So here's what happens. Say Site B is broken into. Maybe it's a site you don't even care about. Maybe it's just some game that you played a long time ago or a shopping site and you didn't even give them you credit card or anything. It's nothing that important. Somebody breaks into it who cares if they got to your account. But they broke into that site and they got your password. If they got your password there that means that they actually have your password for all the different sites where you're using that same password.

What do they do with it? Well what they do with it is they will go and test that against other sites. So, for instance, let's say Site D there, You don't care about it. Not only do you not care about it but most people don't. It's not that important of a site and maybe because of that they didn't have that great security. Somebody broke in a stole all the passwords. Now they take your ID and password and all the ones they've stolen and they try it at the other sites. Like Site J which I put here as They try all those IDs and passwords at and when they work they don't even do anything. They just log right back out. They compile all the ones that work into a big list and they can sell them for lots of money or use them for something. So your iCloud password was just stolen because you used the same password somewhere else and that site was broken into. It could be that maybe this site is some site that doesn't even care themselves if they get broken into so it's not even in the news. They don't even publicize it. For all you know your password is compromised and you may not even realize it.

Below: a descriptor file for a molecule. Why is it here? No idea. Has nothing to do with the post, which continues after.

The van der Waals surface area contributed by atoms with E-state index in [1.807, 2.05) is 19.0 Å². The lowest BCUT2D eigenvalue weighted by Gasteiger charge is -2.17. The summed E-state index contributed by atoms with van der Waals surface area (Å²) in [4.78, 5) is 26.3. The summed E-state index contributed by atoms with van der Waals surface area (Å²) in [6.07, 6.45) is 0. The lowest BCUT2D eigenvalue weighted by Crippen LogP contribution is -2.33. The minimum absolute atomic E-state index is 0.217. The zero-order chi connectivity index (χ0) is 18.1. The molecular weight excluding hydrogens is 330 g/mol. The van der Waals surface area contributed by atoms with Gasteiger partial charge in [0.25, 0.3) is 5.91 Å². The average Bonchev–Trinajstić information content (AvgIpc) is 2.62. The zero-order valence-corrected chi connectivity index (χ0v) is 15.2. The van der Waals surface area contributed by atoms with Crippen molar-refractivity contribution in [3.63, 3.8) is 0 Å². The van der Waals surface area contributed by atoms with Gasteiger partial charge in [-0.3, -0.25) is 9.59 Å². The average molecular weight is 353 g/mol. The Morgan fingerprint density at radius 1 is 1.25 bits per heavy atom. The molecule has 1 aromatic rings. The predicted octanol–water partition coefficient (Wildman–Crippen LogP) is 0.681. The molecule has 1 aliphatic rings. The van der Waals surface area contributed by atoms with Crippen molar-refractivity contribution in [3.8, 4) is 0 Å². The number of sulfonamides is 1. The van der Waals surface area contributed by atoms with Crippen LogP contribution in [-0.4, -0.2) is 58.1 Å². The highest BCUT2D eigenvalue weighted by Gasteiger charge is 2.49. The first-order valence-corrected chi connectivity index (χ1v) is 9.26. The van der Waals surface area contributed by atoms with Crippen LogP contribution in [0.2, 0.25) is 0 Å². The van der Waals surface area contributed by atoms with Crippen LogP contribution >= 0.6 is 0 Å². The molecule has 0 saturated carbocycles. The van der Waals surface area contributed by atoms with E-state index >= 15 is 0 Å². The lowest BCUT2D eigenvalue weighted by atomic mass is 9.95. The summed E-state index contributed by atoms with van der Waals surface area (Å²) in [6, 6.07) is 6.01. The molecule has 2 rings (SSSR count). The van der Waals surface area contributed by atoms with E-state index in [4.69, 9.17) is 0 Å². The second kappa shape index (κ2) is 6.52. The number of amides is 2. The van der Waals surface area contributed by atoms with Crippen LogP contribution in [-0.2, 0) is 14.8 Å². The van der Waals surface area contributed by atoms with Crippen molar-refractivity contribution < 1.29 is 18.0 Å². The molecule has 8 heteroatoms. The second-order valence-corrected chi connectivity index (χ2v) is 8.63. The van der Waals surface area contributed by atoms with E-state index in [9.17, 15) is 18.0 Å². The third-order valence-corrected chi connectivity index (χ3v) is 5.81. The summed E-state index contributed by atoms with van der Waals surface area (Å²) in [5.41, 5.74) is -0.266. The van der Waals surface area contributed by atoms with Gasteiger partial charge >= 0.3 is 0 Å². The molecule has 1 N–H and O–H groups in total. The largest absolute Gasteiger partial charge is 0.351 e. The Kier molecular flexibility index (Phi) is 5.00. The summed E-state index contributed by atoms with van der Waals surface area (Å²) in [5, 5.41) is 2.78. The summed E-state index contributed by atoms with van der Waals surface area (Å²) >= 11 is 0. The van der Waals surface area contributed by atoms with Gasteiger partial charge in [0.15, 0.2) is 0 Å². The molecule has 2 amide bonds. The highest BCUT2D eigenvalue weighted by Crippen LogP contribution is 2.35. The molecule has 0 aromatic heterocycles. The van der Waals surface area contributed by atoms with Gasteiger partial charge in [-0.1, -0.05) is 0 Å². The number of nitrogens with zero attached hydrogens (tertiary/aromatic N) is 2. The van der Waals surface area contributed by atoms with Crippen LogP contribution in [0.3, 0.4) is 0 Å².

This is why it is important not only to use random passwords but to use a different one for every site. Cause imagine if you had indeed set a different password for every single site and this one was compromised, that only that one would be compromised. If it's a site you don't care about you may never even know. It doesn't matter. If it is a site you care about you only need to change that one password. You never have to worry about any of the other sites being compromised because it's a totally different password there. That's why it's important.

Of course, you should go and take a further step of using two-factor or two-step authentication if it's available at any site but for general protection for almost all sites that don't have that, and even sites that do, use a different password for every site to be safe.